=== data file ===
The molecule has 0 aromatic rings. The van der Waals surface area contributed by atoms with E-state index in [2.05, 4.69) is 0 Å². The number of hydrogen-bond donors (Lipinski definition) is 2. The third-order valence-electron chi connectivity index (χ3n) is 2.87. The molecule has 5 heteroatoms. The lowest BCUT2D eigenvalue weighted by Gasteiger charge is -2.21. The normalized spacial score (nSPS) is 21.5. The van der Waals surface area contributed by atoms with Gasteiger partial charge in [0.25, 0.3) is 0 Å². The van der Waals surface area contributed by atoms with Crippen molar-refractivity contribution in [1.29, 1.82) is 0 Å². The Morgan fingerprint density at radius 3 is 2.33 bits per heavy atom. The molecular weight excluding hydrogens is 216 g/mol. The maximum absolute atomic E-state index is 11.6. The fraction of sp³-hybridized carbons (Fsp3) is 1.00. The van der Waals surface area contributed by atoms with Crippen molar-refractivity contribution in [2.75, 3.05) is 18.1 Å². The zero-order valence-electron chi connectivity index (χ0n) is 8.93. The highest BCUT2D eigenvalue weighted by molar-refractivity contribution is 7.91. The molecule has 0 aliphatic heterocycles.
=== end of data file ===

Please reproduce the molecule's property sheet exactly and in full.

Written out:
The molecule has 0 aromatic rings. The van der Waals surface area contributed by atoms with E-state index in [2.05, 4.69) is 0 Å². The number of hydrogen-bond donors (Lipinski definition) is 2. The third-order valence-electron chi connectivity index (χ3n) is 2.87. The molecule has 5 heteroatoms. The lowest BCUT2D eigenvalue weighted by Gasteiger charge is -2.21. The normalized spacial score (nSPS) is 21.5. The van der Waals surface area contributed by atoms with Gasteiger partial charge in [0.25, 0.3) is 0 Å². The van der Waals surface area contributed by atoms with Crippen molar-refractivity contribution in [1.29, 1.82) is 0 Å². The Morgan fingerprint density at radius 3 is 2.33 bits per heavy atom. The molecular weight excluding hydrogens is 216 g/mol. The maximum absolute atomic E-state index is 11.6. The fraction of sp³-hybridized carbons (Fsp3) is 1.00. The van der Waals surface area contributed by atoms with Crippen molar-refractivity contribution in [2.75, 3.05) is 18.1 Å². The zero-order valence-electron chi connectivity index (χ0n) is 8.93. The highest BCUT2D eigenvalue weighted by molar-refractivity contribution is 7.91. The molecule has 0 aliphatic heterocycles.